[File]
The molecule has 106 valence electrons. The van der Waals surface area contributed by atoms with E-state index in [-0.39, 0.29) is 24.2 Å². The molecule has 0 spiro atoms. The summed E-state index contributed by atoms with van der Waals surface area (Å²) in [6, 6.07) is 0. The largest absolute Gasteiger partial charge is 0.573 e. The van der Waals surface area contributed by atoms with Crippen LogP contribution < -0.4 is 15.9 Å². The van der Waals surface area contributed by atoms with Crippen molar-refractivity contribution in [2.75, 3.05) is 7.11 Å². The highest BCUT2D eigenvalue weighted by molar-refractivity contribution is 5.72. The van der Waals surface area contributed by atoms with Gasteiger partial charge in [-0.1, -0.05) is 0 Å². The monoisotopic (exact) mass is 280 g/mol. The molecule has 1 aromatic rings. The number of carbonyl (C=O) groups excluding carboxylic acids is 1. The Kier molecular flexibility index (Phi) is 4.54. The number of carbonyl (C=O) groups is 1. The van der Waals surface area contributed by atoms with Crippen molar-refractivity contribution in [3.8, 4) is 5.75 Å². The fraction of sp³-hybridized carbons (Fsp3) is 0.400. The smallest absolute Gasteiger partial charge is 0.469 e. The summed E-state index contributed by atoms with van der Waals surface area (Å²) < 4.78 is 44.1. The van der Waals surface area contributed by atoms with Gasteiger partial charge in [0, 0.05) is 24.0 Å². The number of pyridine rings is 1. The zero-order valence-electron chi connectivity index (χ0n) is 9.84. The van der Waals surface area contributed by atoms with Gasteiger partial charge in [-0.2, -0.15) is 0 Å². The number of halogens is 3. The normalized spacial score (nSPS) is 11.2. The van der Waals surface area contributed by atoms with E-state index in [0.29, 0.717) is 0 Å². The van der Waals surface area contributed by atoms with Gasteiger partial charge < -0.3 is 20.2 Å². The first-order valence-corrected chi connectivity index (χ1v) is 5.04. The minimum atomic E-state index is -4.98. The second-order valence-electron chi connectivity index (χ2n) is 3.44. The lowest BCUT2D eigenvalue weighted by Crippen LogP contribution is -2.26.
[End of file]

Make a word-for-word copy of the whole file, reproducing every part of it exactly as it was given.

The molecule has 106 valence electrons. The van der Waals surface area contributed by atoms with E-state index in [-0.39, 0.29) is 24.2 Å². The molecule has 0 spiro atoms. The summed E-state index contributed by atoms with van der Waals surface area (Å²) in [6, 6.07) is 0. The largest absolute Gasteiger partial charge is 0.573 e. The van der Waals surface area contributed by atoms with Crippen LogP contribution < -0.4 is 15.9 Å². The van der Waals surface area contributed by atoms with Crippen molar-refractivity contribution in [2.75, 3.05) is 7.11 Å². The highest BCUT2D eigenvalue weighted by molar-refractivity contribution is 5.72. The van der Waals surface area contributed by atoms with Gasteiger partial charge in [-0.1, -0.05) is 0 Å². The monoisotopic (exact) mass is 280 g/mol. The molecule has 1 aromatic rings. The number of carbonyl (C=O) groups excluding carboxylic acids is 1. The Kier molecular flexibility index (Phi) is 4.54. The number of carbonyl (C=O) groups is 1. The van der Waals surface area contributed by atoms with Crippen molar-refractivity contribution in [3.8, 4) is 5.75 Å². The fraction of sp³-hybridized carbons (Fsp3) is 0.400. The smallest absolute Gasteiger partial charge is 0.469 e. The summed E-state index contributed by atoms with van der Waals surface area (Å²) < 4.78 is 44.1. The van der Waals surface area contributed by atoms with Gasteiger partial charge in [0, 0.05) is 24.0 Å². The number of pyridine rings is 1. The zero-order valence-electron chi connectivity index (χ0n) is 9.84. The van der Waals surface area contributed by atoms with Gasteiger partial charge in [-0.2, -0.15) is 0 Å². The number of halogens is 3. The normalized spacial score (nSPS) is 11.2. The van der Waals surface area contributed by atoms with E-state index in [0.29, 0.717) is 0 Å². The van der Waals surface area contributed by atoms with Gasteiger partial charge < -0.3 is 20.2 Å². The first-order valence-corrected chi connectivity index (χ1v) is 5.04. The minimum atomic E-state index is -4.98. The second-order valence-electron chi connectivity index (χ2n) is 3.44. The lowest BCUT2D eigenvalue weighted by Crippen LogP contribution is -2.26.